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Twin Sister Shares in the Victory

August 07, 2004|Bill Dwyre

There was an emotional and memorable moment after the expected U.S. women's basketball victory in the gold medal game against South Korea.

USC star Cheryl Miller, who had told reporters she had feared not making the U.S. team, led the way in the final, with 16 points, 11 rebounds and five assists. But it was another USC star -- two actually -- who captured the moment during the medal ceremony. Pam McGee had made the U.S. team, but her twin sister, Paula, part of the three-sided attack that made the Trojans a women's basketball powerhouse, did not.

So when Pam received her gold medal, she walked off the podium and across the floor to where Paula was watching and hung the medal around Paula's neck. Paula, and millions watching at home, cried.

There was another women's sports drama on the L.A. Olympic horizon, one that would eventually eclipse the scene after the women's basketball medal.

The race for the women's 3,000 meters was among the most anticipated events of these Games. It had many story lines.

One of the favorites was veteran American distance runner Mary Decker, who had a handful of records and a world-class running reputation but no Olympic hardware. When the Soviet bloc announced its boycott, Decker's chances seemed that much better because one of her main competitors was expected to be Romania's Maricicia Puica. Peter Ueberroth quickly talked Romania into showing up, and Decker's job was, again, a tough one.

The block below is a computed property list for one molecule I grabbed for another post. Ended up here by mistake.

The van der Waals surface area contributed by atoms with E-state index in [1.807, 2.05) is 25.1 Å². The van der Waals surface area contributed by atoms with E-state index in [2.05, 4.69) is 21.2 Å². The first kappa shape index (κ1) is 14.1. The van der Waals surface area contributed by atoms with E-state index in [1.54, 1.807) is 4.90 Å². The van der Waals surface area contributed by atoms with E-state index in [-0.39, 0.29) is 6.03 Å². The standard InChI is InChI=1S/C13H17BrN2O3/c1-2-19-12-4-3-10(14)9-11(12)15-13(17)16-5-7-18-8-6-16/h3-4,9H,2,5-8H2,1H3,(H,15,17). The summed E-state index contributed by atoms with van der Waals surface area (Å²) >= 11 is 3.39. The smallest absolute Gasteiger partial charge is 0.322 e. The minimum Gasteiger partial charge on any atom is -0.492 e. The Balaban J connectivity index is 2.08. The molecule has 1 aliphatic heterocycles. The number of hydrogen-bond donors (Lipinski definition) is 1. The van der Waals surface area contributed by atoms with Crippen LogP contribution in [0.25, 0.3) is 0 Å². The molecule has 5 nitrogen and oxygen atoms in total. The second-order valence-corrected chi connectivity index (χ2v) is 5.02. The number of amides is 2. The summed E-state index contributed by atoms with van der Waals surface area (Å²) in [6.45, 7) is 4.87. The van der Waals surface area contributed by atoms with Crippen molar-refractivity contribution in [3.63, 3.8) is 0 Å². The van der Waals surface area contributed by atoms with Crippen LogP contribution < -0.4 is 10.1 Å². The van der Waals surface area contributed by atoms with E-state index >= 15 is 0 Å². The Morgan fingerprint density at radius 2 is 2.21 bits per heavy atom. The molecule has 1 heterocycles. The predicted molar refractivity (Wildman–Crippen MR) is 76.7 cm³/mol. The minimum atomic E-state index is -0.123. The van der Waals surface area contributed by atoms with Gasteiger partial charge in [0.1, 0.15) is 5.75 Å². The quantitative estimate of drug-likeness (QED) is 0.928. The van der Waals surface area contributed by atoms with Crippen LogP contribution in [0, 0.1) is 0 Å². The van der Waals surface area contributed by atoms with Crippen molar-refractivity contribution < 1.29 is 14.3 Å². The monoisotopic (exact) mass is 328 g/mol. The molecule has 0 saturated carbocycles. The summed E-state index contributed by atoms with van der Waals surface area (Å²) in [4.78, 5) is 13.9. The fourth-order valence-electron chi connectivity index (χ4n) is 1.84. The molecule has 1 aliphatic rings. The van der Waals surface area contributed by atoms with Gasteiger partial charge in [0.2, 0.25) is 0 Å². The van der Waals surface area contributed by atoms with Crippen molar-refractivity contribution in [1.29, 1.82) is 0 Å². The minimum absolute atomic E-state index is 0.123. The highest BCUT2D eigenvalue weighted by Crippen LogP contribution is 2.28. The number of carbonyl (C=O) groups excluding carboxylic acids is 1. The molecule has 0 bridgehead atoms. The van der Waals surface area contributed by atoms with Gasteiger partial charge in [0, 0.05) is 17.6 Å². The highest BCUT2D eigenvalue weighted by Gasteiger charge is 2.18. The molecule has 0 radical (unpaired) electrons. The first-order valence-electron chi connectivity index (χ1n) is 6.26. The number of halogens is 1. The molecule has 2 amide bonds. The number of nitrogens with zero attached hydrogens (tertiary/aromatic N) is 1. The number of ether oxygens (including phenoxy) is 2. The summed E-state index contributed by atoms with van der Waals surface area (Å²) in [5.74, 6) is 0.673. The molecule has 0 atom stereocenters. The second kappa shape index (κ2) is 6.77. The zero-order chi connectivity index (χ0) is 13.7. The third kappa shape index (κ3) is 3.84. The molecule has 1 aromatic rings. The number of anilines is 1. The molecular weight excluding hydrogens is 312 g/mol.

Also, there was Zola Budd, an 18-year-old, 85-pound, barefoot-running farm girl from South Africa, who had come out of nowhere to run times that were blowing away the international running elite.

Not only was Budd an enigma, but she was one wrapped in controversy. Since the apartheid politics of her country did not allow it to enter a team in the Olympics, Budd had sought British citizenship to be eligible to compete. And, to the amazement of most of the British empire, this was granted in a record 13 days.

So Budd, totally unprepared and ill-equipped to handle such an international spotlight, became a huge story well before her Friday night medal showdown with Decker and Puica.

Betty Cuniberti of The Times quoted Budd as saying, "Some days, I wake up and wish the world weren't watching me."

But it was, to ridiculous excess.

Elsewhere, the Games were creating the usual flow of Olympic stories.

Swimmer George DiCarlo, asked to comment about the collapse of marathon runner Gabriela Andersen-Scheiss from heat exhaustion, recalled that he had once run a marathon with almost no training. It took him 4 1/2 hours, he said, and when he collapsed across the finish line, he was asked whether he needed treatment. He responded, "No, just drag me over to that Coors truck."

Australian Pat Cash, who would win the Wimbledon title in 1987, got bounced out of the Olympic tennis event early and said he hadn't trained much and it didn't matter a lot to him because tennis wasn't a real medal sport, just a demonstration.

Boxer Evander Holyfield knocked out Kenya's Syivaus Okello with a punch described by The Times' Earl Gustkey: "He hit Okello's chin so hard with a left hook that you could hear it out on Figueroa Street."

In sailing, Rich Roberts captured the essence of a good day by not mentioning the words "controversy" or "disqualification" until the 20th paragraph of a 22-inch story.

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